HOT SPRINGS -- The four polling places with the lightest traffic during the March 1 preferential primary and nonpartisan judicial elections won't be used in the Nov. 8 general election, the Garland County Election Commission has decided.
The commission removed Rock Springs Baptist Church, Lonsdale City Hall, Mountain Pine School and Arkansas School for Mathematics, Sciences, and the Arts. The closings and the commission's decision to use early voting sites at the election commission building and Faith Fellowship Church on Election Day effectively reduces the county's number of polling places from 24 to 23. Hot Springs Memorial Field was the only one of the county's three early voting sites also used in the primary.
The vote center model the commission adopted last year was used by the county for the first time in the March primaries. It allowed voters to choose where they wanted to vote, but the commission said most people thought they were still assigned to designated locations.
"We didn't do a good enough job of getting the word out," said Gene Haley, election commission chairman, noting that a true indication of location preference won't emerge until voters are more aware that they're no longer assigned to a polling place.
The commission removed the four sites based on a comparison of the number of election day ballots cast at each of the 24 polling locations during the March primaries with the average number of votes at each site in the last two general elections. It showed numbers at Arkansas School, Rock Springs Baptist Church and Mountain Pine School were all below 60 percent of their averages for the 2012 and 2014 general elections.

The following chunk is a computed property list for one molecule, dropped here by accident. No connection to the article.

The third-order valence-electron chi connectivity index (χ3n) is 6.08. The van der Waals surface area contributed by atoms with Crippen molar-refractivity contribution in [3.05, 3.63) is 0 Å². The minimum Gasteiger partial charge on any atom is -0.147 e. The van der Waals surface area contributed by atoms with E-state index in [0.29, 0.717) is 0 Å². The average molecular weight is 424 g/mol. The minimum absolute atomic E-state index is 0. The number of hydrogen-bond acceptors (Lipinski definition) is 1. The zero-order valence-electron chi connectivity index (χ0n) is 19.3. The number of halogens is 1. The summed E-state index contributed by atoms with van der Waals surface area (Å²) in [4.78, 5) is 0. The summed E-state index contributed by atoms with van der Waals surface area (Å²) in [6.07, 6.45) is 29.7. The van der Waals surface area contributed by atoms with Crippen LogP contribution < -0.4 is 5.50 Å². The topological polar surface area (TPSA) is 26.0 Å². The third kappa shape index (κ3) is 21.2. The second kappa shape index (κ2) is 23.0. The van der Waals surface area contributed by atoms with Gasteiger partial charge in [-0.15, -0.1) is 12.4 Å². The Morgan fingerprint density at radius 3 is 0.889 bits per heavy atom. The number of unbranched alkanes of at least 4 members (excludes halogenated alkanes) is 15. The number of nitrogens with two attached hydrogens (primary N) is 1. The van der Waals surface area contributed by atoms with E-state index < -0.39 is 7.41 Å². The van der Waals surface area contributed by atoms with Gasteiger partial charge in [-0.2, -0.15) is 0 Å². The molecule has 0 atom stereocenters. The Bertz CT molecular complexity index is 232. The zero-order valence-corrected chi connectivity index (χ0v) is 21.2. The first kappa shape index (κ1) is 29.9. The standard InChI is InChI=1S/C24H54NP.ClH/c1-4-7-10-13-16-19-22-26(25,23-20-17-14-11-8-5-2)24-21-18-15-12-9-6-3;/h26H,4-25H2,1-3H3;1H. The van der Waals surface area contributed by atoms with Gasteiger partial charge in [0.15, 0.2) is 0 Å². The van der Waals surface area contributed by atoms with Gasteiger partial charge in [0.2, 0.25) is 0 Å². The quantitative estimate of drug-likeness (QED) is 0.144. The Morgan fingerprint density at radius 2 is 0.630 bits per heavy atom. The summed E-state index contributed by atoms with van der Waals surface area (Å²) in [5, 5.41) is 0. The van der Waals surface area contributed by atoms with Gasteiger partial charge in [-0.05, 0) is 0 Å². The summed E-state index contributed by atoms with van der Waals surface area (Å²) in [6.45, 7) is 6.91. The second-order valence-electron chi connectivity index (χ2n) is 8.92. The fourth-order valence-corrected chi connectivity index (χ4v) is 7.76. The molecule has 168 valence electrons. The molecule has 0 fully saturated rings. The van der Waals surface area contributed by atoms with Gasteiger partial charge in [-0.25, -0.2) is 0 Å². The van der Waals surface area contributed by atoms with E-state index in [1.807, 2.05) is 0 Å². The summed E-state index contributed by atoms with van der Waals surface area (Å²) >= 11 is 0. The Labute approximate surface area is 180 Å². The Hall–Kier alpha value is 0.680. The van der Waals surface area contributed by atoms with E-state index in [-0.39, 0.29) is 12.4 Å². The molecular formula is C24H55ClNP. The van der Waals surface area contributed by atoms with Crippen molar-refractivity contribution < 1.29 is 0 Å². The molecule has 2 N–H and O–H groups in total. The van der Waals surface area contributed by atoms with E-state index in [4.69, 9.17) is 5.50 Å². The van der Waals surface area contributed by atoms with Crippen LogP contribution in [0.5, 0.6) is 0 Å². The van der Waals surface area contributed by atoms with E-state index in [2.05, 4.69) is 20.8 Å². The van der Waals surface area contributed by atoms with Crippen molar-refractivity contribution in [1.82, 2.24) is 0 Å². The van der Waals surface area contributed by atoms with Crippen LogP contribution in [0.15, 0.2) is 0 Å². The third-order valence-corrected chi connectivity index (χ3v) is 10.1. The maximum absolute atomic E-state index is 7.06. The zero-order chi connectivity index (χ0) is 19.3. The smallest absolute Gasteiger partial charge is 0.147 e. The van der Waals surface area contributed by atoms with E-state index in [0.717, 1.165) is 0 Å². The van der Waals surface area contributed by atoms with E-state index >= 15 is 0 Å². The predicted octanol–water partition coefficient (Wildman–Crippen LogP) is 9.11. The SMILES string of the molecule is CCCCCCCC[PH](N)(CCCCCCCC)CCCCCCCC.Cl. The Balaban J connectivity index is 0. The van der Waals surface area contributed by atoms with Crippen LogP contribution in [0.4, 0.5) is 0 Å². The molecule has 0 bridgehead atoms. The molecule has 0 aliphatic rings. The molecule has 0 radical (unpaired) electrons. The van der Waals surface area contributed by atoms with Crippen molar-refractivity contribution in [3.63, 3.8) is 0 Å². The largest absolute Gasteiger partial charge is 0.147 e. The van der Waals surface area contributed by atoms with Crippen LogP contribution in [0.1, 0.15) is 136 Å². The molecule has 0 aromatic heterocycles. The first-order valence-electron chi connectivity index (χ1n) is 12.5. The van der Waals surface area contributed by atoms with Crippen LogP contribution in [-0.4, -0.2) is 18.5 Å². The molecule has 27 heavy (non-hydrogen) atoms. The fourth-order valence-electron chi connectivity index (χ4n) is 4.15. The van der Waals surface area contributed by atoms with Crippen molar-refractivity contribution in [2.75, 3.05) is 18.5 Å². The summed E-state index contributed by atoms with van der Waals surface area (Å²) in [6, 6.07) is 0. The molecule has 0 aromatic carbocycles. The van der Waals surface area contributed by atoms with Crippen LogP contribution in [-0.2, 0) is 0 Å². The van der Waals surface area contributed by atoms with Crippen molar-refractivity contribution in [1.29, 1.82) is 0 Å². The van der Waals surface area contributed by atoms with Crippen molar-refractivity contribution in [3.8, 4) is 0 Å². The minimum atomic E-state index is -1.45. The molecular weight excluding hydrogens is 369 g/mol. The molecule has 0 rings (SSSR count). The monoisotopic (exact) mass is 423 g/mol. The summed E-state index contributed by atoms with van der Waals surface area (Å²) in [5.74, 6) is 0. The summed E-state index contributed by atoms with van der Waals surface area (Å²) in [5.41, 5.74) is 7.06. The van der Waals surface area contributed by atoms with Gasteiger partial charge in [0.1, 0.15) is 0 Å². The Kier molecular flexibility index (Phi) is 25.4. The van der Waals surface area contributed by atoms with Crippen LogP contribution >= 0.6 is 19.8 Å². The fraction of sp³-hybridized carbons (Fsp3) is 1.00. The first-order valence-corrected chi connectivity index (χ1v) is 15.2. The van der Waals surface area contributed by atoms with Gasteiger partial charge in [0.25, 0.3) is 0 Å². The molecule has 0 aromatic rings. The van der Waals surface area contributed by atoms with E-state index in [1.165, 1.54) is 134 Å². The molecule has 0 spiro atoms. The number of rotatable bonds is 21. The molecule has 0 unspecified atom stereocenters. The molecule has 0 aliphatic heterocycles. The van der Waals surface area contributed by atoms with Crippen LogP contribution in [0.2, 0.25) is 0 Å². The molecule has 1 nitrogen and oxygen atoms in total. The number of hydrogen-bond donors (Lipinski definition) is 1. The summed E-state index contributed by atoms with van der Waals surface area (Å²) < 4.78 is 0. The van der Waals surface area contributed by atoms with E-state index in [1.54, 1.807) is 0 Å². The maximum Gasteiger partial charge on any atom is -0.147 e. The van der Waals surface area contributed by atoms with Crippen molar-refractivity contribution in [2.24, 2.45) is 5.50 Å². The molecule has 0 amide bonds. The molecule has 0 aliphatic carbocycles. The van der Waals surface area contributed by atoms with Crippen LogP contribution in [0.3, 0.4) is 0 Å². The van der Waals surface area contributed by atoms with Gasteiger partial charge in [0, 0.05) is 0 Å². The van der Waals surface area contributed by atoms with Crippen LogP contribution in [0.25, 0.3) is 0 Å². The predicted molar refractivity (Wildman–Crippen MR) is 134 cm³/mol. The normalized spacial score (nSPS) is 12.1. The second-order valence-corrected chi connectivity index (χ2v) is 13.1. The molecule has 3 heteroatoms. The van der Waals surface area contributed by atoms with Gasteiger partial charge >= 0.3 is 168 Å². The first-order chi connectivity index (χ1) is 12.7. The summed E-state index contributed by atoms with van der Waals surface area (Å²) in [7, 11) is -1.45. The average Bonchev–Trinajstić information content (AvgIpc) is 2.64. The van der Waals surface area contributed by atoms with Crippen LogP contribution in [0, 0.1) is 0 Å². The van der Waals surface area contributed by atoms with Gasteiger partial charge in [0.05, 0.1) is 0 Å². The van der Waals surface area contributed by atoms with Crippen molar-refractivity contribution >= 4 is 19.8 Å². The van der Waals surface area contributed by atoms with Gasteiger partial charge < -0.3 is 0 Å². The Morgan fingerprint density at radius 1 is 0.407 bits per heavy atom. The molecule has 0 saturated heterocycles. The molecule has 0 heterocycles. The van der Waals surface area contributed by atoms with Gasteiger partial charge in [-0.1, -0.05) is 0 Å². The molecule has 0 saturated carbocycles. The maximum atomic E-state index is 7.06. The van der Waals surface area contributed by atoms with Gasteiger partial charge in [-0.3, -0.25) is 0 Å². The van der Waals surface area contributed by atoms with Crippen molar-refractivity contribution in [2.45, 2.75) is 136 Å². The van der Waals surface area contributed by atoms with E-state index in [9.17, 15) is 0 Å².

Rock Springs Baptist Church's 102 voters were the fewest of any election day polling place, followed by Lonsdale City Hall's 137 and the Arkansas School's 228. Mountain Pine had 235 voters.
The commission said the Old Armory Building on Mid-America Boulevard can absorb Mountain Pine voters, and those who vote at Rock Springs can go to Jessieville First Baptist Church. Fountain Lake School and Lakeside Baptist Church are the closest locations for Lonsdale voters.
Even with adding two early voting sites to the election day fold, closing the four locations frees up eight electronic poll books and nine electronic voting machines that can be allocated to busier election day sites. The commission said high traffic locations such as the airport, which had 938 voters check in electronically, need a minimum of four poll books to facilitate voter flow.
The electronic poll books update voter check-ins in real time, allowing the commission to monitor which sites need more equipment. It held 10 voting machines in reserve on election day, dispatching them to sites with high check-in numbers.
Reducing the polling place list allows the commission to assign more poll workers to busier locations. The 192 who worked March 1 left some sites understaffed, as many poll workers were tied up relaying voter changes of address to the county clerk's office.
Addresses that don't match what is listed in the voting records have to be updated before a voter can cast a ballot.
Poll workers call the clerk's office, which updates the voting records and tells the poll worker the ballot style assigned to the new address. Haley said 561 changes of address were processed on election day.
He said he's asked the state association of election commissioners to lobby the Legislature to change the law that allows voters who move within the county to update their addresses on election day.
Metro on 03/21/2016